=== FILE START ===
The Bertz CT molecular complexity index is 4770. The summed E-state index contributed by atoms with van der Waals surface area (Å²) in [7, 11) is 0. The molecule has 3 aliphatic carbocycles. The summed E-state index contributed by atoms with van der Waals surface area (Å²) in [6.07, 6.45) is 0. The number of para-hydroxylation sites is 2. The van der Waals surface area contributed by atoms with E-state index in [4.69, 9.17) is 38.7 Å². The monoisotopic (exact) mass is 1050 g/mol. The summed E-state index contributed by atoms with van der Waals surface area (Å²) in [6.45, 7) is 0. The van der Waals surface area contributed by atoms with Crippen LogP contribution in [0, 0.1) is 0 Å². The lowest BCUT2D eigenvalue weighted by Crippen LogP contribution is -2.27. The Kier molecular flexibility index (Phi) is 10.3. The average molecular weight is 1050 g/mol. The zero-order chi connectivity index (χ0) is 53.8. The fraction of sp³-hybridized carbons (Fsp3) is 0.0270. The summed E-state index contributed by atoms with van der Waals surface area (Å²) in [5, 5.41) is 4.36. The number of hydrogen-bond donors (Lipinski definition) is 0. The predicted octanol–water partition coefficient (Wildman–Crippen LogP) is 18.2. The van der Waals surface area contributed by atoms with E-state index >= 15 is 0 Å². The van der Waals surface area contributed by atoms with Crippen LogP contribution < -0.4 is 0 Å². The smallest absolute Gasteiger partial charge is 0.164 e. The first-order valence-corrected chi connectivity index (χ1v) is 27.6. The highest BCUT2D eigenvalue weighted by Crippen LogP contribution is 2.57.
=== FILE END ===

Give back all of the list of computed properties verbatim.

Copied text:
The Bertz CT molecular complexity index is 4770. The summed E-state index contributed by atoms with van der Waals surface area (Å²) in [7, 11) is 0. The molecule has 3 aliphatic carbocycles. The summed E-state index contributed by atoms with van der Waals surface area (Å²) in [6.07, 6.45) is 0. The number of para-hydroxylation sites is 2. The van der Waals surface area contributed by atoms with E-state index in [4.69, 9.17) is 38.7 Å². The monoisotopic (exact) mass is 1050 g/mol. The summed E-state index contributed by atoms with van der Waals surface area (Å²) in [6.45, 7) is 0. The van der Waals surface area contributed by atoms with Crippen LogP contribution in [0, 0.1) is 0 Å². The lowest BCUT2D eigenvalue weighted by Crippen LogP contribution is -2.27. The Kier molecular flexibility index (Phi) is 10.3. The average molecular weight is 1050 g/mol. The zero-order chi connectivity index (χ0) is 53.8. The fraction of sp³-hybridized carbons (Fsp3) is 0.0270. The summed E-state index contributed by atoms with van der Waals surface area (Å²) in [5, 5.41) is 4.36. The number of hydrogen-bond donors (Lipinski definition) is 0. The predicted octanol–water partition coefficient (Wildman–Crippen LogP) is 18.2. The van der Waals surface area contributed by atoms with E-state index >= 15 is 0 Å². The van der Waals surface area contributed by atoms with Crippen LogP contribution < -0.4 is 0 Å². The smallest absolute Gasteiger partial charge is 0.164 e. The first-order valence-corrected chi connectivity index (χ1v) is 27.6. The highest BCUT2D eigenvalue weighted by Crippen LogP contribution is 2.57.